DZG has scooped a prestigious award in recognition of our conservation work with endangered native species.
We received a Silver award for our Limestone Bat Project at the BIAZA (British and Irish Association of Zoos and Aquariums), awards, which celebrates outstanding achievements in the zoological world.
DZG Conservation Officer Chris Leeson, who heads the project in conjunction with The Birmingham and Black Country Bat Group, BrumBats, – pictured right with Brumbats Chair, Morgan Hughes – said: “We’ve been trapping and recording bats in the zoo’s off-show Big Ben Cavern and Stores Cavern for the last two years and we’ve now got over nine species living on site, including the rare Lesser horseshoe bat, so we’re extremely delighted that our native species project has been recognised in the same category as projects involving the more popular animal species.”
The ongoing project involves using specialist detecting equipment to catch the bats, who are then measured and a DNA sample collected through hair clipping, so we can record and see if we come across the same bats again.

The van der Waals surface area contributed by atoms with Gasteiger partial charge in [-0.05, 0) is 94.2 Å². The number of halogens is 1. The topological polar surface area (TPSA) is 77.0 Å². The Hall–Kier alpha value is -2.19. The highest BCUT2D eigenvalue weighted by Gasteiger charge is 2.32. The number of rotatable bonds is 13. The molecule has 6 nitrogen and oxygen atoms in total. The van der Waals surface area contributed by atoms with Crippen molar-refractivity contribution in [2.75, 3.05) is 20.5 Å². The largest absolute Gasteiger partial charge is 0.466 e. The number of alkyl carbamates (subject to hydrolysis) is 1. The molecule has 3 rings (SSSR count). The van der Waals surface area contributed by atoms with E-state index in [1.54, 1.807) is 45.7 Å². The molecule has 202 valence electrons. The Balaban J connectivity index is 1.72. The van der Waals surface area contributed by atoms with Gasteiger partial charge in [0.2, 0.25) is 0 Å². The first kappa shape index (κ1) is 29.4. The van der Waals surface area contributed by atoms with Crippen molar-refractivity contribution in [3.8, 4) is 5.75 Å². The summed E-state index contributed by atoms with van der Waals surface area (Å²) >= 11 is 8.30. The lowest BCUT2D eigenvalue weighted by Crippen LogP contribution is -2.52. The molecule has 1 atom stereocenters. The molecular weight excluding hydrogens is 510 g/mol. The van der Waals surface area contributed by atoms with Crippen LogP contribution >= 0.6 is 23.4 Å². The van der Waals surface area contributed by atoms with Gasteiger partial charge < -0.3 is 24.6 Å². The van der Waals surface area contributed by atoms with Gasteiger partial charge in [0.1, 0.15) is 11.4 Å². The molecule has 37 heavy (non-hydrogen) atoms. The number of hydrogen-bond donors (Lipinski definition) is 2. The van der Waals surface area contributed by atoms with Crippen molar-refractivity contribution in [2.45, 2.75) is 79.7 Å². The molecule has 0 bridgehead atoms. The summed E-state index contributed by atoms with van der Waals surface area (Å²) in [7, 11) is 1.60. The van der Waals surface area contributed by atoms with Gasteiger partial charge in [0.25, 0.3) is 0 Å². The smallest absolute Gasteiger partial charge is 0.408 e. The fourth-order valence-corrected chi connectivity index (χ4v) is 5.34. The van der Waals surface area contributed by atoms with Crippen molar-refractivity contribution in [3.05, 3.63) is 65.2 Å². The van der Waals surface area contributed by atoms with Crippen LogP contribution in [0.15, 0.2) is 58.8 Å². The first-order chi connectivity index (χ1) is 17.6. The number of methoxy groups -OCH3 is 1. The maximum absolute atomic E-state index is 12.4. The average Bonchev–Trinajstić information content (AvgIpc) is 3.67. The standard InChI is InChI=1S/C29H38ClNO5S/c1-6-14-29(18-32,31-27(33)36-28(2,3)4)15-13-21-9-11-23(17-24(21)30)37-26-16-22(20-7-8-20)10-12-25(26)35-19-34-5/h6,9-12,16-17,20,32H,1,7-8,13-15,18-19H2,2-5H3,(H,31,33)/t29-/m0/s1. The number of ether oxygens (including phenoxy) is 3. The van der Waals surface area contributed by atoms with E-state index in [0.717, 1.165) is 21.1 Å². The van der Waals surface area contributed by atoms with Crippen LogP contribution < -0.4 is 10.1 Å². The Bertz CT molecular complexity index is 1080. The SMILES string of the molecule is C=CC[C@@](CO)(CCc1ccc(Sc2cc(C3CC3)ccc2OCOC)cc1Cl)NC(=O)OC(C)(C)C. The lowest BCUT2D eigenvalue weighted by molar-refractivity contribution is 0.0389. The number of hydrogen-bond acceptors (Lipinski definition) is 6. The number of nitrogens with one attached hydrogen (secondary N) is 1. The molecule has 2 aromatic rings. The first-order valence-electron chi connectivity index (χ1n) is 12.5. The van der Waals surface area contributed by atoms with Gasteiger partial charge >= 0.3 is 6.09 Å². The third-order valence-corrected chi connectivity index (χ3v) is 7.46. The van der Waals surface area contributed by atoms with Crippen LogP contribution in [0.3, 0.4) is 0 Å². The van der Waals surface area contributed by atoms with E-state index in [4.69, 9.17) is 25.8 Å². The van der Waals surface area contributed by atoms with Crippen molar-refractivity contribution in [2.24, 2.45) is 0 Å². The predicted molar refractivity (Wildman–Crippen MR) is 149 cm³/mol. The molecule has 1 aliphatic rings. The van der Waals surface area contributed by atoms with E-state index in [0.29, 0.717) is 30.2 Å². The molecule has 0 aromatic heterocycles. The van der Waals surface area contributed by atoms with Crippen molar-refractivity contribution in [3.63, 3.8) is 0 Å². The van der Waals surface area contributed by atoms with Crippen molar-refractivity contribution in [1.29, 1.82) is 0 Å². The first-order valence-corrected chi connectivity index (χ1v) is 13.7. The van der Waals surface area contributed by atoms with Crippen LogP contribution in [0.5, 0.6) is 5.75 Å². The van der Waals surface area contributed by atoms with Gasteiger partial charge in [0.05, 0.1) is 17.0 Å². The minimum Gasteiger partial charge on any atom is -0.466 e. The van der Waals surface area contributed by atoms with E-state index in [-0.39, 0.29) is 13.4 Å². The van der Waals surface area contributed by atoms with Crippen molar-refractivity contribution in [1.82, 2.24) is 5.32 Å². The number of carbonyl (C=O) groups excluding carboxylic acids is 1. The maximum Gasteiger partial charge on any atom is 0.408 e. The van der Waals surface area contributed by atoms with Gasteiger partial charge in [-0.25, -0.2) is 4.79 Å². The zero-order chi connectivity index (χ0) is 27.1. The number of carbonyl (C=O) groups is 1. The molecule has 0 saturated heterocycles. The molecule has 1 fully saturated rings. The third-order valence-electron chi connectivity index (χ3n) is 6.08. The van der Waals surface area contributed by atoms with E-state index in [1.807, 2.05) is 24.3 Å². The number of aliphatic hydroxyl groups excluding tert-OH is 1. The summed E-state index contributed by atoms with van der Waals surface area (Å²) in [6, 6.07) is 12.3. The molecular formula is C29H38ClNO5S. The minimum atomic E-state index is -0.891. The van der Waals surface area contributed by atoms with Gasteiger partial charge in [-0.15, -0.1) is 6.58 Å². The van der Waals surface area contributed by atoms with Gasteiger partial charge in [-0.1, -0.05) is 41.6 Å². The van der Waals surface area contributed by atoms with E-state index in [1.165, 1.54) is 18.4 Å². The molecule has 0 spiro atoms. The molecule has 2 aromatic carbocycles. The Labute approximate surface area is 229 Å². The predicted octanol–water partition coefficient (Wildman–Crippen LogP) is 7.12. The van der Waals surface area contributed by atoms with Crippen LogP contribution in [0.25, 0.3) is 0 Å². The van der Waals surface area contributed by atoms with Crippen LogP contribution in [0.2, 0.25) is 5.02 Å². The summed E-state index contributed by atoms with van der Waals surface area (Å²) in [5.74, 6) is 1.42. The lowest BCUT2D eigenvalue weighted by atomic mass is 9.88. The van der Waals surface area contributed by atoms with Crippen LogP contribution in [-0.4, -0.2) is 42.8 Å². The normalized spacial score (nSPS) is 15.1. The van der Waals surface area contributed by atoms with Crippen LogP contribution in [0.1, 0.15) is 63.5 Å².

We’ll be continuing with surveys throughout this month, including our first ever overnight review of Big Ben Cavern.
Zoo Director Derek Grove said: “DZG has not only made a long term commitment to assist wildlife conservation projects across the globe, but we have always recognised the importance of working with native species and the appointment of a full time Conservation Officer back in 2016 has enabled us to participate further in projects for our local fauna and flora.
“With the location of the Castle Hill Woodland and Peggy’s Meadow adjacent to the site, as well as the abandoned limestone mines underneath the zoo, we are able to provide a unique opportunity to monitor and undertake habitat management for a variety of the UK’s neglected wildlife.
“Receiving peer recognition from an organisation that represents over 100 wildlife conservation organisations has been warmly welcomed.”